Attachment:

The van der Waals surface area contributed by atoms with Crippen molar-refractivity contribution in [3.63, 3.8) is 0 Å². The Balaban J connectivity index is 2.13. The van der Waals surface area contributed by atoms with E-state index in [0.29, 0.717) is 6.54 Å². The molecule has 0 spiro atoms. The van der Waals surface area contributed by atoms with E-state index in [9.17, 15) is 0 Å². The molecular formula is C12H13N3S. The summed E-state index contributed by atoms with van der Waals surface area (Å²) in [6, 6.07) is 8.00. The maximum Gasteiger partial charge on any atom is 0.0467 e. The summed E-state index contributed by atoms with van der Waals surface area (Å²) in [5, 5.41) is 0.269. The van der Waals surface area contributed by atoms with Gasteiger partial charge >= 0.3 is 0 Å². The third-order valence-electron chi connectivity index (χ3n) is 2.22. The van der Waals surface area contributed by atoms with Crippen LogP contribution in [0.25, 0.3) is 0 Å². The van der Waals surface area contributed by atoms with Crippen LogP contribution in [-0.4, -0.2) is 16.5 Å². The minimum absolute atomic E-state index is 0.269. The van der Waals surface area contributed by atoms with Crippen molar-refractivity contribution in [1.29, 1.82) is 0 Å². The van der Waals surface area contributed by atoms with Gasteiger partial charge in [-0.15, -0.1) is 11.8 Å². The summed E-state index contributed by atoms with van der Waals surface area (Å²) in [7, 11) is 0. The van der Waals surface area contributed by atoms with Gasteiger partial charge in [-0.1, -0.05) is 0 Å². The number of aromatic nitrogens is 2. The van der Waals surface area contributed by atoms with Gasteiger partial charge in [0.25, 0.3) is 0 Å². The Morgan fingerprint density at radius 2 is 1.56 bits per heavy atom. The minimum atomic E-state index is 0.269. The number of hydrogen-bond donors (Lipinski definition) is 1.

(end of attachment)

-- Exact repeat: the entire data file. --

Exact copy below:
The van der Waals surface area contributed by atoms with Crippen molar-refractivity contribution in [3.63, 3.8) is 0 Å². The Balaban J connectivity index is 2.13. The van der Waals surface area contributed by atoms with E-state index in [0.29, 0.717) is 6.54 Å². The molecule has 0 spiro atoms. The van der Waals surface area contributed by atoms with E-state index in [9.17, 15) is 0 Å². The molecular formula is C12H13N3S. The summed E-state index contributed by atoms with van der Waals surface area (Å²) in [6, 6.07) is 8.00. The maximum Gasteiger partial charge on any atom is 0.0467 e. The summed E-state index contributed by atoms with van der Waals surface area (Å²) in [5, 5.41) is 0.269. The van der Waals surface area contributed by atoms with Gasteiger partial charge >= 0.3 is 0 Å². The third-order valence-electron chi connectivity index (χ3n) is 2.22. The van der Waals surface area contributed by atoms with Crippen LogP contribution in [0.25, 0.3) is 0 Å². The van der Waals surface area contributed by atoms with Crippen LogP contribution in [-0.4, -0.2) is 16.5 Å². The minimum absolute atomic E-state index is 0.269. The van der Waals surface area contributed by atoms with Crippen molar-refractivity contribution in [1.29, 1.82) is 0 Å². The van der Waals surface area contributed by atoms with Gasteiger partial charge in [-0.15, -0.1) is 11.8 Å². The summed E-state index contributed by atoms with van der Waals surface area (Å²) in [7, 11) is 0. The van der Waals surface area contributed by atoms with Gasteiger partial charge in [-0.1, -0.05) is 0 Å². The number of aromatic nitrogens is 2. The van der Waals surface area contributed by atoms with Gasteiger partial charge in [0.25, 0.3) is 0 Å². The Morgan fingerprint density at radius 2 is 1.56 bits per heavy atom. The minimum atomic E-state index is 0.269. The number of hydrogen-bond donors (Lipinski definition) is 1.